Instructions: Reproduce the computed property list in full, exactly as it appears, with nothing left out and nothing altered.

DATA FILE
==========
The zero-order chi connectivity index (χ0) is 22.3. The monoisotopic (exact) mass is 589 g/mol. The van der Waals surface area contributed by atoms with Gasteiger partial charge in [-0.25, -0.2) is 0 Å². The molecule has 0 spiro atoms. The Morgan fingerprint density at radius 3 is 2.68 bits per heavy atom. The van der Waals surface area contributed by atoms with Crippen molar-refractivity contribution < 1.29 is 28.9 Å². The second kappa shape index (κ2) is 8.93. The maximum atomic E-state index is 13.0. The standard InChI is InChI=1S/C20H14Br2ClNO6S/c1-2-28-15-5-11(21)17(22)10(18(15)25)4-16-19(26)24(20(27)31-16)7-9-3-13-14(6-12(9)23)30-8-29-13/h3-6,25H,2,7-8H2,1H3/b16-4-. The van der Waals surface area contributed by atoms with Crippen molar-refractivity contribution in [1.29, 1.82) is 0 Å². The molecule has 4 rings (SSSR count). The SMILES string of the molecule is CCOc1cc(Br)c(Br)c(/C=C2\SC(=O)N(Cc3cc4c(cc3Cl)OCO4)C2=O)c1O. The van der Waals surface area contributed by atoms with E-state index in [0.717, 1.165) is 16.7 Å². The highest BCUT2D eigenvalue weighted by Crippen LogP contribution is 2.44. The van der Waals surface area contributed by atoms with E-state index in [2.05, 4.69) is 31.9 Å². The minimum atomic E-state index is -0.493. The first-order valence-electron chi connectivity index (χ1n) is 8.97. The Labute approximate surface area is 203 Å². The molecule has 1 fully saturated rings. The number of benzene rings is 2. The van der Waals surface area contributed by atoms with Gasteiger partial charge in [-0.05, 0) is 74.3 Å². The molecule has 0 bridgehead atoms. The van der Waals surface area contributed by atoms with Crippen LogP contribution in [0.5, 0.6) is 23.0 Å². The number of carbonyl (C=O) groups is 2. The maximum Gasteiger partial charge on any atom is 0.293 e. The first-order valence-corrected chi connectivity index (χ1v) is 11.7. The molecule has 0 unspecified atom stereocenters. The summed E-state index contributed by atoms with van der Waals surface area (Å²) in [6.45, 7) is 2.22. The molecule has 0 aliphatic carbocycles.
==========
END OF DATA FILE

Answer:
The zero-order chi connectivity index (χ0) is 22.3. The monoisotopic (exact) mass is 589 g/mol. The van der Waals surface area contributed by atoms with Gasteiger partial charge in [-0.25, -0.2) is 0 Å². The molecule has 0 spiro atoms. The Morgan fingerprint density at radius 3 is 2.68 bits per heavy atom. The van der Waals surface area contributed by atoms with Crippen molar-refractivity contribution < 1.29 is 28.9 Å². The second kappa shape index (κ2) is 8.93. The maximum atomic E-state index is 13.0. The standard InChI is InChI=1S/C20H14Br2ClNO6S/c1-2-28-15-5-11(21)17(22)10(18(15)25)4-16-19(26)24(20(27)31-16)7-9-3-13-14(6-12(9)23)30-8-29-13/h3-6,25H,2,7-8H2,1H3/b16-4-. The van der Waals surface area contributed by atoms with Crippen molar-refractivity contribution in [1.29, 1.82) is 0 Å². The molecule has 4 rings (SSSR count). The SMILES string of the molecule is CCOc1cc(Br)c(Br)c(/C=C2\SC(=O)N(Cc3cc4c(cc3Cl)OCO4)C2=O)c1O. The van der Waals surface area contributed by atoms with E-state index in [0.717, 1.165) is 16.7 Å². The highest BCUT2D eigenvalue weighted by Crippen LogP contribution is 2.44. The van der Waals surface area contributed by atoms with E-state index in [2.05, 4.69) is 31.9 Å². The minimum atomic E-state index is -0.493. The first-order valence-electron chi connectivity index (χ1n) is 8.97. The Labute approximate surface area is 203 Å². The molecule has 1 fully saturated rings. The number of benzene rings is 2. The van der Waals surface area contributed by atoms with Gasteiger partial charge in [-0.05, 0) is 74.3 Å². The molecule has 0 bridgehead atoms. The van der Waals surface area contributed by atoms with Crippen LogP contribution in [0.5, 0.6) is 23.0 Å². The number of carbonyl (C=O) groups is 2. The maximum Gasteiger partial charge on any atom is 0.293 e. The first-order valence-corrected chi connectivity index (χ1v) is 11.7. The molecule has 0 unspecified atom stereocenters. The summed E-state index contributed by atoms with van der Waals surface area (Å²) in [6.45, 7) is 2.22. The molecule has 0 aliphatic carbocycles.